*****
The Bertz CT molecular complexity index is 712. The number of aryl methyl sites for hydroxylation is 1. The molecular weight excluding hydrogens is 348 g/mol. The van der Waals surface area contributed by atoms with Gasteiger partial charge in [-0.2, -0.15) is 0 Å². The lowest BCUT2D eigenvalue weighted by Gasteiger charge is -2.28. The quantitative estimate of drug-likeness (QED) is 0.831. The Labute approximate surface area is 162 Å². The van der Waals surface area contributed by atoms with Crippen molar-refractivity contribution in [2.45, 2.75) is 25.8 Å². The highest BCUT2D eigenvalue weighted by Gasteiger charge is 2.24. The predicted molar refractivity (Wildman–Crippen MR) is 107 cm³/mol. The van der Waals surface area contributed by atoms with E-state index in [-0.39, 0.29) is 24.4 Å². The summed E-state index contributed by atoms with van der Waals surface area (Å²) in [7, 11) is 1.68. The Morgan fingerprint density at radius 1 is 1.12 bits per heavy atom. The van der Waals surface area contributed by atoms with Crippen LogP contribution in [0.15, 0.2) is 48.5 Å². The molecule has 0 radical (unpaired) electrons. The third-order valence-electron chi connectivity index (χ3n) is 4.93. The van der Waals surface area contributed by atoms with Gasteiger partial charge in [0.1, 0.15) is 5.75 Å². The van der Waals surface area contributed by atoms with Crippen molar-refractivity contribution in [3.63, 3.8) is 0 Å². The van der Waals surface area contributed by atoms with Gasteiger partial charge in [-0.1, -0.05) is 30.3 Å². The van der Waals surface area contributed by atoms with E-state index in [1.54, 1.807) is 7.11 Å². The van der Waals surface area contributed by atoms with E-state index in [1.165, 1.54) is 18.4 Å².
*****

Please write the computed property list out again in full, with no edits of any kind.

The Bertz CT molecular complexity index is 712. The number of aryl methyl sites for hydroxylation is 1. The molecular weight excluding hydrogens is 348 g/mol. The van der Waals surface area contributed by atoms with Gasteiger partial charge in [-0.2, -0.15) is 0 Å². The lowest BCUT2D eigenvalue weighted by Gasteiger charge is -2.28. The quantitative estimate of drug-likeness (QED) is 0.831. The Labute approximate surface area is 162 Å². The van der Waals surface area contributed by atoms with Crippen molar-refractivity contribution in [2.45, 2.75) is 25.8 Å². The highest BCUT2D eigenvalue weighted by Gasteiger charge is 2.24. The predicted molar refractivity (Wildman–Crippen MR) is 107 cm³/mol. The van der Waals surface area contributed by atoms with E-state index in [-0.39, 0.29) is 24.4 Å². The summed E-state index contributed by atoms with van der Waals surface area (Å²) in [7, 11) is 1.68. The Morgan fingerprint density at radius 1 is 1.12 bits per heavy atom. The van der Waals surface area contributed by atoms with Crippen LogP contribution in [0.15, 0.2) is 48.5 Å². The molecule has 0 radical (unpaired) electrons. The third-order valence-electron chi connectivity index (χ3n) is 4.93. The van der Waals surface area contributed by atoms with Gasteiger partial charge in [0.1, 0.15) is 5.75 Å². The van der Waals surface area contributed by atoms with Crippen molar-refractivity contribution in [3.63, 3.8) is 0 Å². The van der Waals surface area contributed by atoms with Gasteiger partial charge in [-0.1, -0.05) is 30.3 Å². The van der Waals surface area contributed by atoms with E-state index in [1.54, 1.807) is 7.11 Å². The van der Waals surface area contributed by atoms with E-state index in [1.165, 1.54) is 18.4 Å².